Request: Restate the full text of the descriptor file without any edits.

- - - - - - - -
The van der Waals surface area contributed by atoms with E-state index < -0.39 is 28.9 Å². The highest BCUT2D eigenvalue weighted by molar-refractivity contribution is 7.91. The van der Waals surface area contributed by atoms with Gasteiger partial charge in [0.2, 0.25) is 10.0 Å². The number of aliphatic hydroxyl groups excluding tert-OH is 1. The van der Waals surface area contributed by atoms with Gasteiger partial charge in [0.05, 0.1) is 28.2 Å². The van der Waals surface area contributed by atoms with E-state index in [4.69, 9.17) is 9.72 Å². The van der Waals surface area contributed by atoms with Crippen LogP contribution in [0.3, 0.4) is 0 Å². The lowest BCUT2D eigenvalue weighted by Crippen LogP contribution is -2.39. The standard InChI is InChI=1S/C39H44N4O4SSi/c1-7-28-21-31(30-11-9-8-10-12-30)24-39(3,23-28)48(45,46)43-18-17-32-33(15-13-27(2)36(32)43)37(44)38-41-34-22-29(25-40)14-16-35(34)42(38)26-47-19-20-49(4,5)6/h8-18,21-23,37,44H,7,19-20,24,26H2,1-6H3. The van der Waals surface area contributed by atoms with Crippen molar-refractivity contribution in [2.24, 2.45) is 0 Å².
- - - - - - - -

The van der Waals surface area contributed by atoms with E-state index < -0.39 is 28.9 Å². The highest BCUT2D eigenvalue weighted by molar-refractivity contribution is 7.91. The van der Waals surface area contributed by atoms with Gasteiger partial charge in [0.2, 0.25) is 10.0 Å². The number of aliphatic hydroxyl groups excluding tert-OH is 1. The van der Waals surface area contributed by atoms with Gasteiger partial charge in [0.05, 0.1) is 28.2 Å². The van der Waals surface area contributed by atoms with E-state index in [4.69, 9.17) is 9.72 Å². The van der Waals surface area contributed by atoms with Crippen LogP contribution in [0.3, 0.4) is 0 Å². The lowest BCUT2D eigenvalue weighted by Crippen LogP contribution is -2.39. The standard InChI is InChI=1S/C39H44N4O4SSi/c1-7-28-21-31(30-11-9-8-10-12-30)24-39(3,23-28)48(45,46)43-18-17-32-33(15-13-27(2)36(32)43)37(44)38-41-34-22-29(25-40)14-16-35(34)42(38)26-47-19-20-49(4,5)6/h8-18,21-23,37,44H,7,19-20,24,26H2,1-6H3. The van der Waals surface area contributed by atoms with Crippen molar-refractivity contribution in [2.24, 2.45) is 0 Å².